I didn’t want a second rabbit. Frederic is my pride and joy, my buddy, my lagomorphic soulmate. But I am, after all, only a human, with a full-time job. Little Fred was getting lonely, so I arranged some dates for him at his former home, the Great Lakes Rabbit Sanctuary in Willis, Michigan. Fred was a confirmed bachelor during his time there, so we were all surprised when he took one look at Kenzie and hurled himself in a flop at her feet! Kenzie was a discarded Easter bunny, huge and white, with pink eyes. She’d been literally dumped at the sanctuary one night, tossed over a 6-foot chain-link fence into the snow.
Kenzie was lukewarm to Fred at first, and completely dismissive of me. Smitten Fred followed her around incessantly, gazing at her with adoring eyes. His charm and persistence paid off. Within a week the two were joined at the hip.
As for me, Kenzie considered me a necessary evil. I did, after all, bring the food. But I was always in the way! It was my habit to lie on the floor beside Freddie and stroke his little head. Kenzie disapproved. She would wedge her ample self between us, grasp my hand gently between her teeth, and shove it away. Then she’d lie down, practically on top of Fred, to block him not only from my touch but also from my view!
I respected her antipathy toward humans, given her obviously traumatic past. And her jealousy? Well, Fred was a looker, and I could understand that, too. Kenzie was Fred’s bun, not mine. She tolerated me. She might even come to like me. I didn’t expect anything more.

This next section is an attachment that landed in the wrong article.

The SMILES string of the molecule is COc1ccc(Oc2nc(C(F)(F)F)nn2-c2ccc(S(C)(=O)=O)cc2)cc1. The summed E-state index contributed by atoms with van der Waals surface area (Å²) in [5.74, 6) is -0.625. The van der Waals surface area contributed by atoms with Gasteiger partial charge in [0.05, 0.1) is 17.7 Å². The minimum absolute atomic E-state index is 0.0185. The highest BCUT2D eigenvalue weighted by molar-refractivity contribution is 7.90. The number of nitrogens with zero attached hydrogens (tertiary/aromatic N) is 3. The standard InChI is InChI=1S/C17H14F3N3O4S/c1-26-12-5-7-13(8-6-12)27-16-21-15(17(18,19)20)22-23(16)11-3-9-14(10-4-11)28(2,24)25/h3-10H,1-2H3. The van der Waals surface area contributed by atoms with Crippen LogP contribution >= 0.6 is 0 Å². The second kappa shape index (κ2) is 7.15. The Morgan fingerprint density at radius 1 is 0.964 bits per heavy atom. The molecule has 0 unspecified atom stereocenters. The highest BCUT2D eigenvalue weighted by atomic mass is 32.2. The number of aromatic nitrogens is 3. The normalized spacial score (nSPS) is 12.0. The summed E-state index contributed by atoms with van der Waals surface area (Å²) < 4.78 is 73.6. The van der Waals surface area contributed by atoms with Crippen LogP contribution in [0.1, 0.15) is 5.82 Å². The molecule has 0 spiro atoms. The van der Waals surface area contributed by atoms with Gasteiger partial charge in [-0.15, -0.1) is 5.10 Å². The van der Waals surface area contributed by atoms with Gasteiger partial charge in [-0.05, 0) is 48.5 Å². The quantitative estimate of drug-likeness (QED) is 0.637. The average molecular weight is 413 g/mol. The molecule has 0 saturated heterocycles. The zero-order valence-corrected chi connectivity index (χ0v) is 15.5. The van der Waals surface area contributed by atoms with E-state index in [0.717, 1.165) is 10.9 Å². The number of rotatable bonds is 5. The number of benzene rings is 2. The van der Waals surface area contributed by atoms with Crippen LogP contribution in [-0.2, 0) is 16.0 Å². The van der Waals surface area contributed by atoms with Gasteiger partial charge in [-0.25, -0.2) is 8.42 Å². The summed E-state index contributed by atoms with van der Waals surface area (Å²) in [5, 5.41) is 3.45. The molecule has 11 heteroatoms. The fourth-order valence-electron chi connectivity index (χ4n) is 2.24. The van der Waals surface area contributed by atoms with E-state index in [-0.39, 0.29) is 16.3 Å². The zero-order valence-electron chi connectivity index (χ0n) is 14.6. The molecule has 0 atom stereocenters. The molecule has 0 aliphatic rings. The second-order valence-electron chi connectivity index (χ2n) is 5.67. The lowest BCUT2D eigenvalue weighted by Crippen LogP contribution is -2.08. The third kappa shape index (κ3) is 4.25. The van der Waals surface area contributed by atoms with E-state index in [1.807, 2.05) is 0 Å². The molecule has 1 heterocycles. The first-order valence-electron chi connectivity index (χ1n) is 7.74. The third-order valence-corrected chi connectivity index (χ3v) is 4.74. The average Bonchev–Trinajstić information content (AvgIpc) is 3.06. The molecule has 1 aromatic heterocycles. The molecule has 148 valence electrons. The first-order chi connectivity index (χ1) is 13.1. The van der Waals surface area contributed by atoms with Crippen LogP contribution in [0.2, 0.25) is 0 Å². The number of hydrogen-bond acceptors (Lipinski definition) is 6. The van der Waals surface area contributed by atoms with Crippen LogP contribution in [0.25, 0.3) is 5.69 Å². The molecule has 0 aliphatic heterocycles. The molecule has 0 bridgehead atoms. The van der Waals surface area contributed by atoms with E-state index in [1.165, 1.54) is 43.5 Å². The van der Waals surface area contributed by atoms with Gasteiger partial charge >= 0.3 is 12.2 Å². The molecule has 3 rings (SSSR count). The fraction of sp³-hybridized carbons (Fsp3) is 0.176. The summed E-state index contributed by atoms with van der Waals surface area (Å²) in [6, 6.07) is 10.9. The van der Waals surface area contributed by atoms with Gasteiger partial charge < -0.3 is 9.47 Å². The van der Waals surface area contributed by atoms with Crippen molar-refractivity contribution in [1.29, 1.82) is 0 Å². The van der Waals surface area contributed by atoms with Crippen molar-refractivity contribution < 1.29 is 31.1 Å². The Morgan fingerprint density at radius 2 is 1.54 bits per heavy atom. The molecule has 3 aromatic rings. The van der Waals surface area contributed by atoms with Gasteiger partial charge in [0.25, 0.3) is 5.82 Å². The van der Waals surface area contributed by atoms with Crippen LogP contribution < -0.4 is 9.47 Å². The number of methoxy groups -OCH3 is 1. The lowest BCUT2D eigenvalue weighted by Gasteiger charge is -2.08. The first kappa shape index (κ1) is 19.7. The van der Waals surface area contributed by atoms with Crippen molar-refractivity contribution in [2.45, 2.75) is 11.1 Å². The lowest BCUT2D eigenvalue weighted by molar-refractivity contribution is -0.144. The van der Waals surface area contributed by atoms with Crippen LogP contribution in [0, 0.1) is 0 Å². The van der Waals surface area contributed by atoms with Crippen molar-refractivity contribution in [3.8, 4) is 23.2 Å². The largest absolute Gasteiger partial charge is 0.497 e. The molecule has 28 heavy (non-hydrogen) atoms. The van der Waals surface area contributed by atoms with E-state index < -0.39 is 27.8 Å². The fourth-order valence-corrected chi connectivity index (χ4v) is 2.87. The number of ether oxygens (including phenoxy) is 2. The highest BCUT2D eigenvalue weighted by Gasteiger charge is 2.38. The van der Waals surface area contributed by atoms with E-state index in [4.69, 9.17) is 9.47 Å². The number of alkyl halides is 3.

When Fred first came home, I spent hours with him, talking gently, stroking him, steadily assimilating him into my life. With Kenzie, I took a much different approach. Fred was in charge of making her feel at home. I’d wait for her to come to me, if she ever chose to do so. Kenzie explored the house and her new mate, and pretended to ignore me. But I saw her watching as I went about my daily routine. She listened to my inane chatter and silly “bunny songs.” She learned the all-important goodie schedule.
One day as I was stroking Freddie’s little ears, she thundered up as usual but instead of shoving me away, she shoved her own head under my hand! And later that evening, she slunk up beside me and lay down, leaning against my leg. I reached down and slowly petted her, and she didn’t skitter away. “Thank you, Kenzie,” I crooned. “I’m so happy you’re here!”
Today Kenzie is the most affectionate rabbit I’ve ever met. She starts and ends every day with binkies. She never tires of grooming or pets from her devoted servants, Freddie and me. I loved Kenzie at first because she made Fred so deliriously happy. I love her now because she does the same for me.
By Carrie Henderson
House Rabbit Journal Winter 2009: Volume V, Number 4